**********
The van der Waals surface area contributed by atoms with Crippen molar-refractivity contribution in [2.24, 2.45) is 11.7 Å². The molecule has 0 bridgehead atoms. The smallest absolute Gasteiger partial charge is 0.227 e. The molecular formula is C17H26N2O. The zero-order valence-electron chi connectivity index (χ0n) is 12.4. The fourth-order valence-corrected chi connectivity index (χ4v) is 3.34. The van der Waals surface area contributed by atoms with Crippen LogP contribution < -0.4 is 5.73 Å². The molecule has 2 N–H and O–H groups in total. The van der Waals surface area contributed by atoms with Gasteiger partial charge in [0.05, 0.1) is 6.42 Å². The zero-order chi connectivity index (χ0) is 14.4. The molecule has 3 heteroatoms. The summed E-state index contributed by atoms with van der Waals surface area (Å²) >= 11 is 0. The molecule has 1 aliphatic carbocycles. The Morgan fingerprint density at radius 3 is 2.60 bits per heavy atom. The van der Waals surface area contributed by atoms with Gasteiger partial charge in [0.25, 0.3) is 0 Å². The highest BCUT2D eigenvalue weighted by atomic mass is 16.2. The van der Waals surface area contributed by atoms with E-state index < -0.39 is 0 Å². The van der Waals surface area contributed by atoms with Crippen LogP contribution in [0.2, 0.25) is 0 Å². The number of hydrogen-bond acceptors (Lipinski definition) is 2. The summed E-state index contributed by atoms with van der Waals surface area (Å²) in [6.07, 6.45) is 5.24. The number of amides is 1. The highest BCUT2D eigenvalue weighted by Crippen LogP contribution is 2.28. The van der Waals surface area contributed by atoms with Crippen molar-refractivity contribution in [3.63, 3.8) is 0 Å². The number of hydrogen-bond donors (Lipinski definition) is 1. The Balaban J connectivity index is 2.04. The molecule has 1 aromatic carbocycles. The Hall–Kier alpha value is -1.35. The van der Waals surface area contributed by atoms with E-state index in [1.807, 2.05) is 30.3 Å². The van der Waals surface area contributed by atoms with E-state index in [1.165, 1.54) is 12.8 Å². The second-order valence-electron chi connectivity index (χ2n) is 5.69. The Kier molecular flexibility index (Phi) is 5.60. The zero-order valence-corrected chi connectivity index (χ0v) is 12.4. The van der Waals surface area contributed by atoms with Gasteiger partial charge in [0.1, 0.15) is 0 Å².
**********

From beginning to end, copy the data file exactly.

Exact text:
The van der Waals surface area contributed by atoms with Crippen molar-refractivity contribution in [2.24, 2.45) is 11.7 Å². The molecule has 0 bridgehead atoms. The smallest absolute Gasteiger partial charge is 0.227 e. The molecular formula is C17H26N2O. The zero-order valence-electron chi connectivity index (χ0n) is 12.4. The fourth-order valence-corrected chi connectivity index (χ4v) is 3.34. The van der Waals surface area contributed by atoms with Crippen LogP contribution < -0.4 is 5.73 Å². The molecule has 2 N–H and O–H groups in total. The van der Waals surface area contributed by atoms with Gasteiger partial charge in [0.05, 0.1) is 6.42 Å². The zero-order chi connectivity index (χ0) is 14.4. The molecule has 3 heteroatoms. The summed E-state index contributed by atoms with van der Waals surface area (Å²) >= 11 is 0. The molecule has 1 aliphatic carbocycles. The Morgan fingerprint density at radius 3 is 2.60 bits per heavy atom. The van der Waals surface area contributed by atoms with Gasteiger partial charge in [0.25, 0.3) is 0 Å². The highest BCUT2D eigenvalue weighted by atomic mass is 16.2. The van der Waals surface area contributed by atoms with E-state index < -0.39 is 0 Å². The van der Waals surface area contributed by atoms with Crippen LogP contribution in [0.2, 0.25) is 0 Å². The number of hydrogen-bond acceptors (Lipinski definition) is 2. The summed E-state index contributed by atoms with van der Waals surface area (Å²) in [6.07, 6.45) is 5.24. The number of amides is 1. The highest BCUT2D eigenvalue weighted by Crippen LogP contribution is 2.28. The van der Waals surface area contributed by atoms with Crippen molar-refractivity contribution in [3.63, 3.8) is 0 Å². The number of hydrogen-bond donors (Lipinski definition) is 1. The Balaban J connectivity index is 2.04. The molecule has 1 aromatic carbocycles. The Hall–Kier alpha value is -1.35. The van der Waals surface area contributed by atoms with E-state index in [1.807, 2.05) is 30.3 Å². The van der Waals surface area contributed by atoms with E-state index in [1.165, 1.54) is 12.8 Å². The second-order valence-electron chi connectivity index (χ2n) is 5.69. The Kier molecular flexibility index (Phi) is 5.60. The zero-order valence-corrected chi connectivity index (χ0v) is 12.4. The van der Waals surface area contributed by atoms with Gasteiger partial charge in [0.1, 0.15) is 0 Å².